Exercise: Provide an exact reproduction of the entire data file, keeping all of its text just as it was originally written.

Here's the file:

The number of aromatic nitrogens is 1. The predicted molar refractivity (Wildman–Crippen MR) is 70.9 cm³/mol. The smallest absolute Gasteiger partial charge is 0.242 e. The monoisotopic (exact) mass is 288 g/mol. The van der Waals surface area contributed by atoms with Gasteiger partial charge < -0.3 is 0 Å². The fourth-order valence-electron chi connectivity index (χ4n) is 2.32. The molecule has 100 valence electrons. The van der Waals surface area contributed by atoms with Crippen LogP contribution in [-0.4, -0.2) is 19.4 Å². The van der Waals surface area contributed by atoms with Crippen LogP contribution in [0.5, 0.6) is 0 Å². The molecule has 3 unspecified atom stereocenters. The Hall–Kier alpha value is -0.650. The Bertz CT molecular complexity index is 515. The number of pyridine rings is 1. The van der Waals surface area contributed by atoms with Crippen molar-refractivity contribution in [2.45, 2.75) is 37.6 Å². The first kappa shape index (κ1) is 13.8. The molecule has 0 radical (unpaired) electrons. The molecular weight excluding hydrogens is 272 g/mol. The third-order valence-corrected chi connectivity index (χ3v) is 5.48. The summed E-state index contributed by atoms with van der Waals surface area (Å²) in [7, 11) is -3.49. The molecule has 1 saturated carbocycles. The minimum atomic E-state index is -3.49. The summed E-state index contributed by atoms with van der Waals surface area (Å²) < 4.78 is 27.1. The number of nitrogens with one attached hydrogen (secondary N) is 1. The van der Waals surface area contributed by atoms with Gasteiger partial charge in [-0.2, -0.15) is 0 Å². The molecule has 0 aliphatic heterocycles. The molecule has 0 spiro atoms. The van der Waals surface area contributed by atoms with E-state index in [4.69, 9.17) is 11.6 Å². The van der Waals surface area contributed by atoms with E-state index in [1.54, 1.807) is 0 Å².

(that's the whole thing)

The number of aromatic nitrogens is 1. The predicted molar refractivity (Wildman–Crippen MR) is 70.9 cm³/mol. The smallest absolute Gasteiger partial charge is 0.242 e. The monoisotopic (exact) mass is 288 g/mol. The van der Waals surface area contributed by atoms with Gasteiger partial charge < -0.3 is 0 Å². The fourth-order valence-electron chi connectivity index (χ4n) is 2.32. The molecule has 100 valence electrons. The van der Waals surface area contributed by atoms with Crippen LogP contribution in [-0.4, -0.2) is 19.4 Å². The van der Waals surface area contributed by atoms with Crippen LogP contribution in [0.5, 0.6) is 0 Å². The molecule has 3 unspecified atom stereocenters. The Hall–Kier alpha value is -0.650. The Bertz CT molecular complexity index is 515. The number of pyridine rings is 1. The van der Waals surface area contributed by atoms with Crippen molar-refractivity contribution in [2.45, 2.75) is 37.6 Å². The first kappa shape index (κ1) is 13.8. The molecule has 0 radical (unpaired) electrons. The molecular weight excluding hydrogens is 272 g/mol. The third-order valence-corrected chi connectivity index (χ3v) is 5.48. The summed E-state index contributed by atoms with van der Waals surface area (Å²) in [7, 11) is -3.49. The molecule has 1 saturated carbocycles. The minimum atomic E-state index is -3.49. The summed E-state index contributed by atoms with van der Waals surface area (Å²) < 4.78 is 27.1. The number of nitrogens with one attached hydrogen (secondary N) is 1. The van der Waals surface area contributed by atoms with Gasteiger partial charge in [-0.2, -0.15) is 0 Å². The molecule has 0 aliphatic heterocycles. The molecule has 0 spiro atoms. The van der Waals surface area contributed by atoms with E-state index in [4.69, 9.17) is 11.6 Å². The van der Waals surface area contributed by atoms with E-state index in [1.54, 1.807) is 0 Å².